Google vs. Respondent Privacy

Status: Rejected

Last updated: July 17, 2020

Note: Since publishing this post, we’re focusing on ensuring that users have access to the newest version of SurveyCTO Collect and moving away from attempts to appeal to Google to release it in the Google Play Store. Read this post to learn more about how to install the latest version and its enhanced functionality for phone surveys, including streamlined survey administration and respondent privacy protection.


In response to our users’ rapidly evolving needs for data collection technology, we’ve developed a major new version of SurveyCTO Collect with powerful new features for conducting telephone interviews and protecting respondent privacy — but Google is blocking us from releasing it

For reasons we cannot discern and they will not reveal, they have decided that our integrated phone-app capabilities do not constitute “core functionality” for our app. The result is that we cannot (even with users’ explicit permission) access device call logs to protect respondent phone numbers.

While the Google team has been responsive and courteous, they have been unwilling to answer direct questions or do anything other than re-state (and re-link) a variety of policies, all of which we believe we are in full compliance with, both in spirit and in letter. They have also been unwilling to escalate our case to somebody who might be able to answer questions and help us resolve the issue. We therefore decided to seek community help in finding a resolution, so that we can maintain robust privacy protections and release this important update.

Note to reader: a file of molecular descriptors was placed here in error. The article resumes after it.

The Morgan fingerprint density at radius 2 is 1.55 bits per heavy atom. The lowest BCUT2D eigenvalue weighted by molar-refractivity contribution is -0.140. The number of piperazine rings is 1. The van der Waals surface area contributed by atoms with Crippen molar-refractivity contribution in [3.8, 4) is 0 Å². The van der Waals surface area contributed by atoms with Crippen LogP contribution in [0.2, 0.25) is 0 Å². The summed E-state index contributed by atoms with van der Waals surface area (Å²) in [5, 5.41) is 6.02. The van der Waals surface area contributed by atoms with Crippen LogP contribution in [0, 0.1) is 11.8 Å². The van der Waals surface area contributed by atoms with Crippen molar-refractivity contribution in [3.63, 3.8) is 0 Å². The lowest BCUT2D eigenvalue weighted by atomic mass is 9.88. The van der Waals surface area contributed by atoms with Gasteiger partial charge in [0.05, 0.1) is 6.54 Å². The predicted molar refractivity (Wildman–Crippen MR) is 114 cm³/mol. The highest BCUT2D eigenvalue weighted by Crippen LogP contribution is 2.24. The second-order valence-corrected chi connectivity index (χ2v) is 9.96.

You can find more details below. If you’d like to support us, please consider tweeting something like the following (or emailing to googleplay-developer-support@google.com):

  • Hey @Google, please don’t prevent @SurveyCTO from protecting respondent privacy!
  • Hey @Google, we think “default phone handler” capabilities are “core functionality” in @SurveyCTO!
  • Hey @Google, @SurveyCTO has new “default phone handler” support that you should agree meets your “default phone handler” use case.

If you have other ideas for how we can resolve this issue, please write to me at crobert@surveycto.com. Thank you!

Background

As the global pandemic rendered in-person survey operations unsafe or even impossible, telephone surveying became a critical tool in helping to keep data flowing to policymakers and program implementers all around the world. Here at Dobility, we have worked around the clock to improve our telephone-survey capabilities, in order to meet the rapidly-changing needs of our users. See our Safe People + Data Initiative, for example, for how we’re working with users and partners to keep vital data flowing.